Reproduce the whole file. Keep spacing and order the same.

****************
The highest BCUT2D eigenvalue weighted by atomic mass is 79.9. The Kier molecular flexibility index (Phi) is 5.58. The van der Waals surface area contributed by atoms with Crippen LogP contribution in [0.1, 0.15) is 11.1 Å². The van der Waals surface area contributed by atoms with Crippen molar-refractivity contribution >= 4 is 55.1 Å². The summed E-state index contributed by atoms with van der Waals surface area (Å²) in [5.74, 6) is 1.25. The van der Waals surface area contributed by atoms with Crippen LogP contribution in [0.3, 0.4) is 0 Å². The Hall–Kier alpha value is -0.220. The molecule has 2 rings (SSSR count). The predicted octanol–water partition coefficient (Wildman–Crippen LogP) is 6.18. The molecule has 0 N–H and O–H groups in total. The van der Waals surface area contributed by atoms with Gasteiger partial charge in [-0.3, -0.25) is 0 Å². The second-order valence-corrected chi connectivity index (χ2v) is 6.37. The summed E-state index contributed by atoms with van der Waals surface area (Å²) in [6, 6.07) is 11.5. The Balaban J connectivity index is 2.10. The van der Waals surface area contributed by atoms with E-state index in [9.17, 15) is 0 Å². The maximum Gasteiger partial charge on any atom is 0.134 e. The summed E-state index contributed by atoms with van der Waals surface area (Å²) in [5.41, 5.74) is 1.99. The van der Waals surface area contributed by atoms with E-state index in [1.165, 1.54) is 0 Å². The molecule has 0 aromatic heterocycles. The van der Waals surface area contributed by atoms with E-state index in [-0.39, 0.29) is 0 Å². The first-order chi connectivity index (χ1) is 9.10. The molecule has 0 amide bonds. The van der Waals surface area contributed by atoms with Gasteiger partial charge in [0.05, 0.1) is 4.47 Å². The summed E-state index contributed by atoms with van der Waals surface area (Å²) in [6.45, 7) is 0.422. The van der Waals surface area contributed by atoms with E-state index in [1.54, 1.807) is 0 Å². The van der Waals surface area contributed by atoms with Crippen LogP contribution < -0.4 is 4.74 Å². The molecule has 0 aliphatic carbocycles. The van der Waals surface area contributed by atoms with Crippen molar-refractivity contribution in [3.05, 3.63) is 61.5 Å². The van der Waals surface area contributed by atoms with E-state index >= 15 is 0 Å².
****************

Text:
The highest BCUT2D eigenvalue weighted by atomic mass is 79.9. The Kier molecular flexibility index (Phi) is 5.58. The van der Waals surface area contributed by atoms with Crippen LogP contribution in [0.1, 0.15) is 11.1 Å². The van der Waals surface area contributed by atoms with Crippen molar-refractivity contribution >= 4 is 55.1 Å². The summed E-state index contributed by atoms with van der Waals surface area (Å²) in [5.74, 6) is 1.25. The van der Waals surface area contributed by atoms with Crippen LogP contribution in [0.3, 0.4) is 0 Å². The Hall–Kier alpha value is -0.220. The molecule has 2 rings (SSSR count). The predicted octanol–water partition coefficient (Wildman–Crippen LogP) is 6.18. The molecule has 0 N–H and O–H groups in total. The van der Waals surface area contributed by atoms with Gasteiger partial charge in [-0.3, -0.25) is 0 Å². The second-order valence-corrected chi connectivity index (χ2v) is 6.37. The summed E-state index contributed by atoms with van der Waals surface area (Å²) in [6, 6.07) is 11.5. The Balaban J connectivity index is 2.10. The van der Waals surface area contributed by atoms with E-state index in [9.17, 15) is 0 Å². The maximum Gasteiger partial charge on any atom is 0.134 e. The summed E-state index contributed by atoms with van der Waals surface area (Å²) in [5.41, 5.74) is 1.99. The van der Waals surface area contributed by atoms with E-state index in [1.165, 1.54) is 0 Å². The molecule has 0 aromatic heterocycles. The van der Waals surface area contributed by atoms with E-state index in [-0.39, 0.29) is 0 Å². The first-order chi connectivity index (χ1) is 9.10. The molecule has 0 amide bonds. The van der Waals surface area contributed by atoms with Gasteiger partial charge in [0.05, 0.1) is 4.47 Å². The summed E-state index contributed by atoms with van der Waals surface area (Å²) in [6.45, 7) is 0.422. The van der Waals surface area contributed by atoms with E-state index in [1.54, 1.807) is 0 Å². The van der Waals surface area contributed by atoms with Crippen LogP contribution < -0.4 is 4.74 Å². The molecule has 0 aliphatic carbocycles. The van der Waals surface area contributed by atoms with Crippen molar-refractivity contribution in [3.05, 3.63) is 61.5 Å². The van der Waals surface area contributed by atoms with E-state index >= 15 is 0 Å².